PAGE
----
Supreme Court Bar Association (SCBA) president Vikas Singh said on Monday that the outgoing CJI Dipak Misra was a victim of certain circumstances and it was used by some lawyers to the detriment of the institution.
Speaking at a farewell function organised by the SCBA for the Chief Justice of India (CJI), Singh said, "It was unfortunate that Justice Misra became a victim of certain circumstances."
"It is more unfortunate that instead of the bar, especially the mature bar trying to support the cause of justice, trying to support the institution, some of us tried to use that adverse circumstance to the detriment of this institution," he said.
Singh said if the situation had been allowed to continue and if the bar had not stepped into support Misra, an "irreparable damage would have been caused to the institution (Supreme Court)".
On a earlier controversy over cases related to the Medical Council of India and some medical colleges, in which Singh was one of the counsels, he said the purpose of the open letter written by him as SCBA president was not to support CJI Misra, but to bring the truth before the nation and ensure the majesty of the Supreme Court was not eroded.
"There was an allegation doing the rounds. Papers were also carrying it with regard to a particular matter. I was the president of the bar, but also counsel for the MCI against whom that order was supposed to be sought to be obtained," the SCBA chief said.
Singh said these allegations were made by different people, some in very high positions, but nobody took his view because ultimately an order was to be passed. It was to be passed against my client, he said.
"An order dictated in an open court was said to be changed later on at the behest of some people. When similar orders had been passed in eight different matters, the very same day, a three-judge bench review could have been done only by the three judges together.
"It was also doubted whether the order was dictated in an open court or not and that was also part of the allegations," he said in the presence of Misra and CJI-designate Ranjan Gogoi.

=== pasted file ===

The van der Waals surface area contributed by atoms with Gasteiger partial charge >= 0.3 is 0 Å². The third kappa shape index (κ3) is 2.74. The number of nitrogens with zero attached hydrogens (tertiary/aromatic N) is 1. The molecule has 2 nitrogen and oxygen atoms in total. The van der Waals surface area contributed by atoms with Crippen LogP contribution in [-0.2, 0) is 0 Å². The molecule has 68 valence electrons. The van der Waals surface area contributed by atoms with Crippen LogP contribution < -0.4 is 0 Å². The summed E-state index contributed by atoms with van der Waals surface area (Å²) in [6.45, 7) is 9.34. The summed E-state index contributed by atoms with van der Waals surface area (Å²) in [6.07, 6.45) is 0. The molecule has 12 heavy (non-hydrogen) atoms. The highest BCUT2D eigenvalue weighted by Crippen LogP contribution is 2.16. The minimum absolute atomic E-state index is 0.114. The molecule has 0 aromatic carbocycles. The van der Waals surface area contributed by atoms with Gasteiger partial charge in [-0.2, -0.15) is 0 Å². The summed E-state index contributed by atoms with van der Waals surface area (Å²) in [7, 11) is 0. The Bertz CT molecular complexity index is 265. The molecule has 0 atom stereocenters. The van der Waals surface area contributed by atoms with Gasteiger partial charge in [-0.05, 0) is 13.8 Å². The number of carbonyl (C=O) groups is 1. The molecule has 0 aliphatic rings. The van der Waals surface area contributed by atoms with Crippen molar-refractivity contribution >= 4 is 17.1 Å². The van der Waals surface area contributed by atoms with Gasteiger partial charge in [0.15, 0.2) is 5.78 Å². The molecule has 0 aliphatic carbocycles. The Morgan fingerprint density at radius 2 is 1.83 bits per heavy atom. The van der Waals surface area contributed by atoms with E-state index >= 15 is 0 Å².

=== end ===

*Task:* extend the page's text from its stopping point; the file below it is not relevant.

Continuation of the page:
Singh said as counsel for the MCI and not as the president of the bar, he felt that it was his duty to see to it that this institution was not damaged.
He said, as the counsel for the MCI, "I thought it fit to write an open letter to all the judges and also to the media bringing out true facts".
"The purpose of writing that letter was not to help Justice Misra. I didn't even know him personally except for meetings as president of the SCBA," Singh said.
The SCBA president said, "The purpose of the letter was to bring the truth before the nation and to ensure that the majesty of this institution has, the very special position that this institution has in this country is not in any manner eroded".
The faith of the people in this institution should not ever be such that they start doubting it, he said.
"The freedom that we have got, the democratic values we cherish can only remain true if this institution is not damaged," Singh said.
He said the Supreme Court always functions in division benches even before a chief justice takes an oath, unfortunately, in this city, there will be people wanting to negotiate for every judge in this squad.
"There are people ready to sell by showing all kinds of things. Somebody will show that I know so-and-so, I know this relative that relative. We as an institution have to be very particular," he cautioned.
Disapproving a recent letter written by the chairman of the Bar Council of India, requesting justice Misra to not accept any post after retirement, Singh said, "I don't agree with that letter."
"I feel that a judge should not take a political appointment like that of a governor or should not contest an election on a ticket of political party," he said.
"But definitely as the attorney general has pointed out that the wisdom that a judge has gathered over the years, the dispensation of justice that he had done for so many years, the experience can't be lost," Singh added.
Commenting on the retirement age, Singh said 65 years as it was today was too young an age for anybody to retire.
"So, if Justice Misra can be used for any work where his legal acumen can be utilised, I think that should happen because the system should not lose somebody so bright and so humble and so hardworking," he said.